• Chickenpox

We all know about chickenpox, but did you know the fluid-filled blisters start out as an itchy, red rash? This rash starts on the face, back, and chest, but can quickly spread to other areas of the body. 

  • Roseola

Roseola first starts as a high fever that often lasts up to a week. Once the fever has set in, a spotty pink rash, which is slightly raised, begins to cover the stomach or chest. This rash often fades within 24 hours.

  • Rubella

Rubella, which is also known as German measles, starts as a rash on the face before spreading to other areas of the body. This rash only lasts about three days.

  • Measles

Measles, not to be confused with German measles, starts with a rash forming around the ears and mouth. The rash begins as red, flat spots, but can later turn into white spots that are raised on top of existing red spots. These start to form one large spot as the measles progress.

  • Fifth Disease

Fifth disease, which is often referred to as slapped cheek disease, is first noticeable when a red rash appears on your cheek (hence the nickname). Once the rash on the face has disappeared, a light pink rash that looks like lace appears on the chest and arms. 

Can Stress Cause Tiny Red Spots or Rashes?

Yes, stress can cause tiny red spots or rashes. If stress is the cause of your red spots, then you may be experiencing hives. Hives can occur anywhere on your body and can range in size, from a small pen mark to the size of a dinner plate. Hives can last up to six weeks, but there are treatment options to relieve your symptoms.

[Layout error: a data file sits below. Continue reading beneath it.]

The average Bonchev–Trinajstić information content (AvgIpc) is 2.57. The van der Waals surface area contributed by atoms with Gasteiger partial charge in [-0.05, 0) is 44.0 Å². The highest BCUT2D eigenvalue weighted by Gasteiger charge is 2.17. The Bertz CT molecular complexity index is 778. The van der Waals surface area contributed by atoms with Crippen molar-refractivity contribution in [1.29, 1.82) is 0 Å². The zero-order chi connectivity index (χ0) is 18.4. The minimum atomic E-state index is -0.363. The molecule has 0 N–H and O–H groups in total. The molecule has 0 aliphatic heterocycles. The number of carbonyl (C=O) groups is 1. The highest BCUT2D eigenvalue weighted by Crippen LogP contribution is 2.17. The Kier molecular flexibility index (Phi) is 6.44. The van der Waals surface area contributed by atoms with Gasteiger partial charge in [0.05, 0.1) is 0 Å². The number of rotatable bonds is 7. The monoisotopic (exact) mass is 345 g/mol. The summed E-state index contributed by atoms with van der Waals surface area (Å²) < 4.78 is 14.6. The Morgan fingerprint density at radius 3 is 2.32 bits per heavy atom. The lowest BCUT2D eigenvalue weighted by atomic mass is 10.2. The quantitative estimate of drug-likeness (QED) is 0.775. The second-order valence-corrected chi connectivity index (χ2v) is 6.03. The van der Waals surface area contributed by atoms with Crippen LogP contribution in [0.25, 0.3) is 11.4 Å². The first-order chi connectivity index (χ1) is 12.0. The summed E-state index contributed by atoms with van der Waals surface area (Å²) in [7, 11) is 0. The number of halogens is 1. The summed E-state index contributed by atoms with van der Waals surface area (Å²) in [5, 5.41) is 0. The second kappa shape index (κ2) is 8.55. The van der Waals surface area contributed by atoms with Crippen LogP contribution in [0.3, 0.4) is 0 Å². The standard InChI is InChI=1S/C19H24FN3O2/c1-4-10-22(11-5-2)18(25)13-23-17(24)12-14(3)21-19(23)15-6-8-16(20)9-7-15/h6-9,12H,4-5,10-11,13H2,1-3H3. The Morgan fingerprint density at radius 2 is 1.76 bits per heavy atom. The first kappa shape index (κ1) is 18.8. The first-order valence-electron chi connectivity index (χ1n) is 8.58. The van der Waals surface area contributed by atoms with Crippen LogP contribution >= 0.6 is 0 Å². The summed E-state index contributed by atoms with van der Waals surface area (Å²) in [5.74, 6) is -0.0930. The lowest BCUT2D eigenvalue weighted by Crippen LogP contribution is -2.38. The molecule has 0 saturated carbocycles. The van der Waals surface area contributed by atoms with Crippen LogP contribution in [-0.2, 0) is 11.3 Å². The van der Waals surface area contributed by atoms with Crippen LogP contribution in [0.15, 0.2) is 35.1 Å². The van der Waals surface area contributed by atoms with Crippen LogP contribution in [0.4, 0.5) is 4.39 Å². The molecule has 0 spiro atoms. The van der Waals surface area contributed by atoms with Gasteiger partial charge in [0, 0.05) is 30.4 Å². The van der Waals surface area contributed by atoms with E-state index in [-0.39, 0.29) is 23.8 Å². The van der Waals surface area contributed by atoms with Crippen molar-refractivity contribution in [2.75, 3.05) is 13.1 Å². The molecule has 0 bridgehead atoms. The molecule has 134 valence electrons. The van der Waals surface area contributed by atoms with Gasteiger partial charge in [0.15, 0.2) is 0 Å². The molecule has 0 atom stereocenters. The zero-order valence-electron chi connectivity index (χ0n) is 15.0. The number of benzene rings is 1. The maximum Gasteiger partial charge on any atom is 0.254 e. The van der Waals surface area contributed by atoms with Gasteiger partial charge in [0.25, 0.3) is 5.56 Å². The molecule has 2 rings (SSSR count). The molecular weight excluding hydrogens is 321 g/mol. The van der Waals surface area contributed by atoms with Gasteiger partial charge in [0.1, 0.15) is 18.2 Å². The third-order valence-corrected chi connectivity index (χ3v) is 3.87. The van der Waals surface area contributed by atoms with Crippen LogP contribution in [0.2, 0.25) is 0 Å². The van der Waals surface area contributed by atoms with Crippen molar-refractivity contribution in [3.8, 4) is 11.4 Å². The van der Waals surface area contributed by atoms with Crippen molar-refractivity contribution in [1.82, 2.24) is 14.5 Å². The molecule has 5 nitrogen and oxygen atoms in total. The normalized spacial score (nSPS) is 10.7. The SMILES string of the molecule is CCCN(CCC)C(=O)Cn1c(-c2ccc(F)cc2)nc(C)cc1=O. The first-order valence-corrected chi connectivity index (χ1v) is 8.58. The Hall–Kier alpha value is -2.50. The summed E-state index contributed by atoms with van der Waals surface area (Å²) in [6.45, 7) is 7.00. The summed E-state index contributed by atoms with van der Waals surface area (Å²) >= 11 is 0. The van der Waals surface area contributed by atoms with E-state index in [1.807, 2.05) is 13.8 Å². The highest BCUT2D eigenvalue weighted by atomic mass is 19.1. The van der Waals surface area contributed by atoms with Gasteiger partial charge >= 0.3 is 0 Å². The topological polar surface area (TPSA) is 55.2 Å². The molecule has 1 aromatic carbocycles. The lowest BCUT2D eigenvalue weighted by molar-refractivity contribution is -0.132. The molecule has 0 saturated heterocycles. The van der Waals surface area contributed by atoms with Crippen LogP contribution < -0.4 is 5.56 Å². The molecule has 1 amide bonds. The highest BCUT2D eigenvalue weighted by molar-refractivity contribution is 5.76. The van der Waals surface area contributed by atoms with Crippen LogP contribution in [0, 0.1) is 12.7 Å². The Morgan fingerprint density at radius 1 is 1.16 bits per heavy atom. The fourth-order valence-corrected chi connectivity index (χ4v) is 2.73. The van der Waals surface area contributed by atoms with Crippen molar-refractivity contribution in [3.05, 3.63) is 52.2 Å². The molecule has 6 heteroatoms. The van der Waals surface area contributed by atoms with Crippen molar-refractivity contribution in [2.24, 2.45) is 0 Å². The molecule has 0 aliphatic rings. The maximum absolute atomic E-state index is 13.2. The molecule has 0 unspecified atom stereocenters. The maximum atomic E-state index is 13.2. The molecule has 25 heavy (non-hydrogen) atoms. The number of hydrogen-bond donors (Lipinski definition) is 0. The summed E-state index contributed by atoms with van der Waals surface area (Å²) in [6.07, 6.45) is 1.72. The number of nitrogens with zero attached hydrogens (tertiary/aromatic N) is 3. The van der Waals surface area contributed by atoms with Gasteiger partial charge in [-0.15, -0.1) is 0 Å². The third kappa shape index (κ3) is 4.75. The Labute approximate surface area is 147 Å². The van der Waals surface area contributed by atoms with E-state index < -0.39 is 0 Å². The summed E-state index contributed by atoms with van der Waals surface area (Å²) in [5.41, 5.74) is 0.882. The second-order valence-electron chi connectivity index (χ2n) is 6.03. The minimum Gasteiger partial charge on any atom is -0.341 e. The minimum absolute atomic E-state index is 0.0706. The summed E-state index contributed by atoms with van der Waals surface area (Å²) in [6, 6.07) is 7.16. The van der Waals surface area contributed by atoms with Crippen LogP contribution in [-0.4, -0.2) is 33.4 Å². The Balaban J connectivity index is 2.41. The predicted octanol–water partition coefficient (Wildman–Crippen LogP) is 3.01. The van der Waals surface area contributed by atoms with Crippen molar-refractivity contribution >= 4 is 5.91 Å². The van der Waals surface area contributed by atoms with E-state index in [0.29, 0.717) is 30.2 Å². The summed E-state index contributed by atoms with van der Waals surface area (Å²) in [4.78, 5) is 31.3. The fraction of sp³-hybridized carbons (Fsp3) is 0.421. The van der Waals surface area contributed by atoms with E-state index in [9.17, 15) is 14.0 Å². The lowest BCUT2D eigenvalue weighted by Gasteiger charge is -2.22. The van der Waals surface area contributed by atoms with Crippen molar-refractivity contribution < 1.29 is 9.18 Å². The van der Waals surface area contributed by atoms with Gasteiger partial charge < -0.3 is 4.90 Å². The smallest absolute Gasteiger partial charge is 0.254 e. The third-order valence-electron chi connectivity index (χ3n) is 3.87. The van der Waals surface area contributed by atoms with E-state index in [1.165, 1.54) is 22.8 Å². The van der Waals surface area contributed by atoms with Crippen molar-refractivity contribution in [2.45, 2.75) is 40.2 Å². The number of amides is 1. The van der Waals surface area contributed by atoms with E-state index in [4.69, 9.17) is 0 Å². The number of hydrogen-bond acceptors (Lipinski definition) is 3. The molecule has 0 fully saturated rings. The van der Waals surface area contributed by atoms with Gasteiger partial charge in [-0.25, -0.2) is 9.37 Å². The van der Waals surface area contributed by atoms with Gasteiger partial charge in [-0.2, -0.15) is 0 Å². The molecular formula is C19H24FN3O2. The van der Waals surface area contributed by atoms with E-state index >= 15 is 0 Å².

When Should I be Worried About a Red Spot on My Skin?

Although skin rashes are often more annoying than harmful, there are some that can be serious. Seek immediate medical attention if: 

  • The rash affects the eyes
  • The rash is oozing or blistering
  • Blue, red, or purple dots appear in the affected area
  • The rash is accompanied by a fever, dizziness, shortness of breath, a stiff neck, or vomiting

How Do I Treat Red Spots on My Skin?

How you treat the red spots on your skin will be based on their cause, which we now know can be anything from a virus to an irritant. The first step to effectively treating red spots on the skin is to have your dermatologist conduct a skin exam. This will help identify the cause of the red spots so that an appropriate treatment plan can be implemented.

For many causes of red spots on skin, at-home treatments can help alleviate symptoms. The most common way to reduce the need to itch your skin (which can lead to tears and infection), is to avoid overheating. This means avoiding intense exercise and taking lukewarm showers until the rash has disappeared. It’s also important to protect the affected skin from sunlight and to use fragrance-free soaps and moisturizers to keep your skin hydrated.

Antihistamines are one of the most common medications prescribed to treat red spots. This can help alleviate itching and discomfort. Other medications, like corticosteroids and skin barrier creams, are used to control itching, reduce redness, and repair the skin’s barrier. Depending on the cause of your red spots, antibiotics, prednisone, or immunosuppressants may be prescribed.

Book Your Appointment

If you have red spots on your skin, our expert dermatologists here at Vujevich Dermatology Associates can conduct a skin examination to identify the cause and recommend the appropriate treatment. You can reach our team at 412-429-2570 or visit our contact page to see all of our locations or book your appointment below. You can also follow us on Facebook to see what’s new in the world of dermatology.